By Professor Eugene Yun (International Studies)
There is a popular magazine which picks a particular item and compares its price across different countries. I am often astounded by the price variation for the same good. For example, a bottle of my favorite Chilean wine in Seoul costs 43 percent more than in Singapore.
Another magazine, The Economist, takes this idea and cleverly uses it to gauge whether a country's currency is overvalued or not. According to the Big Mac Index (based on the price of McDonald's famous hamburger) the Korean Won is overvalued by roughly 20 percent against the U.S. dollar.
If you are a shopaholic like me, then you are constantly on the lookout for good deals. You also know that a good deal is finding something priced well below its true value.
Good deals are hard to come by. This is because markets tend to work pretty wellor in technical jargon, efficiently.
A stock investor's job is to shop around for bargain deals in the stock market. If that investor happens to be a global fund manager, then her job is to hop around the world, comparison-shopping in each market.
The existence of global investors or cross-border investors means that Korean companies publicly traded in the stock market are scrutinized, measured and compared against all other publicly traded stocks in the world.
How do we stack up in this global contest?
The short answer, sadly, is: Not very well. Analysts believe that Korean companies are being sold at a discount to their true value. This phenomenon is called "Korea Discount."
Another way of looking at this unpleasant phenomenon is as follows. Suppose there were two identical companiesone located in Korea and the other in Japan. Although identical in every respect, the Korean company would have a lower stock price compared to its twin in Japan.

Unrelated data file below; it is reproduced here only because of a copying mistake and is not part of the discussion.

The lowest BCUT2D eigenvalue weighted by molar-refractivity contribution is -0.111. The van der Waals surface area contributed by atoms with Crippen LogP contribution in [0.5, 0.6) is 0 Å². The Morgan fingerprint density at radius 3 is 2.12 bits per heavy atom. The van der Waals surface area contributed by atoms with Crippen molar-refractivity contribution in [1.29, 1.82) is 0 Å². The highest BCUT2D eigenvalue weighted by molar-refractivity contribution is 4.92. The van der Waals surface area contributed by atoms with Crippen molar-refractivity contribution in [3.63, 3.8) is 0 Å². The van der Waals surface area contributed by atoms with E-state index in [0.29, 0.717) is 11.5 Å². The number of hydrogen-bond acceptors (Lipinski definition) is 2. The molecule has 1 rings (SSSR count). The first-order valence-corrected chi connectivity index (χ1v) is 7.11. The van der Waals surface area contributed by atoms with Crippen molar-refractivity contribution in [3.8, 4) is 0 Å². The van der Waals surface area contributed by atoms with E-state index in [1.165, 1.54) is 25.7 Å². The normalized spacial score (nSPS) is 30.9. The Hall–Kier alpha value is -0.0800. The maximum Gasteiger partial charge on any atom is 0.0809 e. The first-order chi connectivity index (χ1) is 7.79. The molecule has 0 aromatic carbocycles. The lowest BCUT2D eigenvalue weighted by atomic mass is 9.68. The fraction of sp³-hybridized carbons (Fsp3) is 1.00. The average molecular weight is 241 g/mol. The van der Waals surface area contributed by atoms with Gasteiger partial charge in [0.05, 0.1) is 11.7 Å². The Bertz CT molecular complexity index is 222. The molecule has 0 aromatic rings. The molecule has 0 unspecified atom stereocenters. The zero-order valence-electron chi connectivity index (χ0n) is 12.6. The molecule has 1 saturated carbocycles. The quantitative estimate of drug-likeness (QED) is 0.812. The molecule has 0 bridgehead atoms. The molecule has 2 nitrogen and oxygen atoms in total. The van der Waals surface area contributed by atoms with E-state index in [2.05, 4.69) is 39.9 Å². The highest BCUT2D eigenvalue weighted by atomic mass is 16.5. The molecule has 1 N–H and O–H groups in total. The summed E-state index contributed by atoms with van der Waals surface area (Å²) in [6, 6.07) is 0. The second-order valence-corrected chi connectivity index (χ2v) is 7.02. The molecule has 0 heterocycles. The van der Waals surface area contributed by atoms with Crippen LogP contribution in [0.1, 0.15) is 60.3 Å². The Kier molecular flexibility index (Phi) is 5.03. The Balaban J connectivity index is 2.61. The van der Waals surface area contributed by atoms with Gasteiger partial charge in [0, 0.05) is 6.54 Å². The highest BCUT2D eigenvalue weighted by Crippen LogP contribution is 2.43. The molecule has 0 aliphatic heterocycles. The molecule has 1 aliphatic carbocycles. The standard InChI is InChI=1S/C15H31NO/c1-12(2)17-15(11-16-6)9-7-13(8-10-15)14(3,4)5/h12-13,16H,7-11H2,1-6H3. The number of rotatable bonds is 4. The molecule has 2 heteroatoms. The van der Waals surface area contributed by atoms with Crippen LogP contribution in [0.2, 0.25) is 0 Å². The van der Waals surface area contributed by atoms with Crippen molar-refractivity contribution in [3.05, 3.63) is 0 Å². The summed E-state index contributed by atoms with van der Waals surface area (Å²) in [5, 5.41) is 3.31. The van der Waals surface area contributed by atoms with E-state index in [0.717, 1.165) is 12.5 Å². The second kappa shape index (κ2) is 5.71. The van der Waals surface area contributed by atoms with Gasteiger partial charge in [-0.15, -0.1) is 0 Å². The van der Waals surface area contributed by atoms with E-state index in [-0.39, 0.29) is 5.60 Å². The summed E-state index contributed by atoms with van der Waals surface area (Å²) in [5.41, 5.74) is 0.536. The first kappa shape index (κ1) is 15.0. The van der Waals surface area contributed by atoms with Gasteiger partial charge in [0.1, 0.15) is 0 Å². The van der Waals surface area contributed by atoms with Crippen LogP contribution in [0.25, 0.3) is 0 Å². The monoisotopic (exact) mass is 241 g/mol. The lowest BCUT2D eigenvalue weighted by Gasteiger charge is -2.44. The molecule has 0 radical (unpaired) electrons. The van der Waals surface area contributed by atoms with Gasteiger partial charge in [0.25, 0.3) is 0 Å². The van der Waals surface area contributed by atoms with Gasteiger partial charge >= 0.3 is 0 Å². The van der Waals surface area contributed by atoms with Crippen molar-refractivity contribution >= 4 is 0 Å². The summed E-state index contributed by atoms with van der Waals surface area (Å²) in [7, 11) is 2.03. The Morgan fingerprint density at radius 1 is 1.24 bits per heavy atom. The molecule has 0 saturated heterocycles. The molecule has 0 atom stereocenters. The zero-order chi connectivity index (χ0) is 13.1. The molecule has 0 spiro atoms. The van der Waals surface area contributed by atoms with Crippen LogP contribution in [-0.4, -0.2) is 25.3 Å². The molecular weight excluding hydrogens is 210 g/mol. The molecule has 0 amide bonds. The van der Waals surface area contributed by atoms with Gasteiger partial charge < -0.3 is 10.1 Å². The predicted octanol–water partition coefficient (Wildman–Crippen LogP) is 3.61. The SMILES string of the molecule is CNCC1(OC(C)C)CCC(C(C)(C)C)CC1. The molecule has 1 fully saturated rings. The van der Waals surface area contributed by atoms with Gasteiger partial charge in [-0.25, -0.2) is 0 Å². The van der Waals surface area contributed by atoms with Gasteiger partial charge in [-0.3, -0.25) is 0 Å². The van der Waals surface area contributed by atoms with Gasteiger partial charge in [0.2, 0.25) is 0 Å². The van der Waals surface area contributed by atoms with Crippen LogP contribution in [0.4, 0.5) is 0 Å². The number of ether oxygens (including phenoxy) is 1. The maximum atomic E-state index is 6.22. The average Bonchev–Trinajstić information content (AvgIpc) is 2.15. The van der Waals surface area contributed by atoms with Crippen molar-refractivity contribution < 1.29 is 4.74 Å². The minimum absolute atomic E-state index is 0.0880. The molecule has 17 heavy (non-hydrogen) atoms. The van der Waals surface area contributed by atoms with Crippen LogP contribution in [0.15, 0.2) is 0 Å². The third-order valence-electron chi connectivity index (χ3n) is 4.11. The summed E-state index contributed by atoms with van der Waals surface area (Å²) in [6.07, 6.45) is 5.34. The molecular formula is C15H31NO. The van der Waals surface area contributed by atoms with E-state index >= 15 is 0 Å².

Needless to say, Korea Discount is not good and we would be better off if, instead of a discount, we enjoyed a Korea Premium. Samsung Economic Research Institute earlier this month tried to convince the nation that there was no such thing as a Korea Discount, but I was not convinced by their argument. They concede that there is a discount for Korean stocks, but they found this to be in line with the discount seen in other markets.
When it comes to stocks, Korea is lumped in the emerging market category and so we understand Samsung? main point. Buying this argument, however, is nothing more than sweeping our problems under the rug.
Ask any global investor and she will likely come up with a long list of reasons why Korean stocks are being discounted: problems with North Korea, unstable domestic politics, lack of globalization, corruption, over-reaching bureaucracy, market interference, lax financial market supervision, poor corporate governance, outdated labor laws, and so on.
There is nothing to be gained by taking Korea Discount and re-naming it Emerging Market Discount. One key reason why we remain an emerging market country is because of Korea Discount. We should tackle the discount phenomenon head on and stop selling ourselves (and our companies) cheap.